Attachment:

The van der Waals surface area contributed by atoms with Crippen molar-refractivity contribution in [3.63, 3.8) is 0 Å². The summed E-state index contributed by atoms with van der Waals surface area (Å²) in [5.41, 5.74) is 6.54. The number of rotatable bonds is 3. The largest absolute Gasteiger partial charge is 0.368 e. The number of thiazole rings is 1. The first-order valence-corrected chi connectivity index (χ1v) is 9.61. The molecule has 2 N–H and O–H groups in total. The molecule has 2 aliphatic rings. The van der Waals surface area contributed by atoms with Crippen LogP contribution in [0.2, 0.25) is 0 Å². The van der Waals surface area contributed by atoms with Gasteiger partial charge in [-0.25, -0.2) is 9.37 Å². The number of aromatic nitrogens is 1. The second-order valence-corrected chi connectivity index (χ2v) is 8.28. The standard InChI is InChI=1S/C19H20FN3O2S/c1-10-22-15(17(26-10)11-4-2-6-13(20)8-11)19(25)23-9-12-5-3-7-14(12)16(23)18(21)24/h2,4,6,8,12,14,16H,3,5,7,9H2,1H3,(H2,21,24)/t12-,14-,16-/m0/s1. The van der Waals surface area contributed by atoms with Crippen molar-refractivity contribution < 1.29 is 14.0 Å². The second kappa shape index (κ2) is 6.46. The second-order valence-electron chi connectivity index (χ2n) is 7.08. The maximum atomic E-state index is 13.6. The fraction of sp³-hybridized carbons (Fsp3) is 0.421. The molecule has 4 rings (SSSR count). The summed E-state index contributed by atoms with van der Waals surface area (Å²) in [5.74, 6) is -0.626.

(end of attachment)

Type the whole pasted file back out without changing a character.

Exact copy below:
The van der Waals surface area contributed by atoms with Crippen molar-refractivity contribution in [3.63, 3.8) is 0 Å². The summed E-state index contributed by atoms with van der Waals surface area (Å²) in [5.41, 5.74) is 6.54. The number of rotatable bonds is 3. The largest absolute Gasteiger partial charge is 0.368 e. The number of thiazole rings is 1. The first-order valence-corrected chi connectivity index (χ1v) is 9.61. The molecule has 2 N–H and O–H groups in total. The molecule has 2 aliphatic rings. The van der Waals surface area contributed by atoms with Crippen LogP contribution in [0.2, 0.25) is 0 Å². The van der Waals surface area contributed by atoms with Gasteiger partial charge in [-0.25, -0.2) is 9.37 Å². The number of aromatic nitrogens is 1. The second-order valence-corrected chi connectivity index (χ2v) is 8.28. The standard InChI is InChI=1S/C19H20FN3O2S/c1-10-22-15(17(26-10)11-4-2-6-13(20)8-11)19(25)23-9-12-5-3-7-14(12)16(23)18(21)24/h2,4,6,8,12,14,16H,3,5,7,9H2,1H3,(H2,21,24)/t12-,14-,16-/m0/s1. The van der Waals surface area contributed by atoms with Crippen molar-refractivity contribution < 1.29 is 14.0 Å². The second kappa shape index (κ2) is 6.46. The second-order valence-electron chi connectivity index (χ2n) is 7.08. The maximum atomic E-state index is 13.6. The fraction of sp³-hybridized carbons (Fsp3) is 0.421. The molecule has 4 rings (SSSR count). The summed E-state index contributed by atoms with van der Waals surface area (Å²) in [5.74, 6) is -0.626.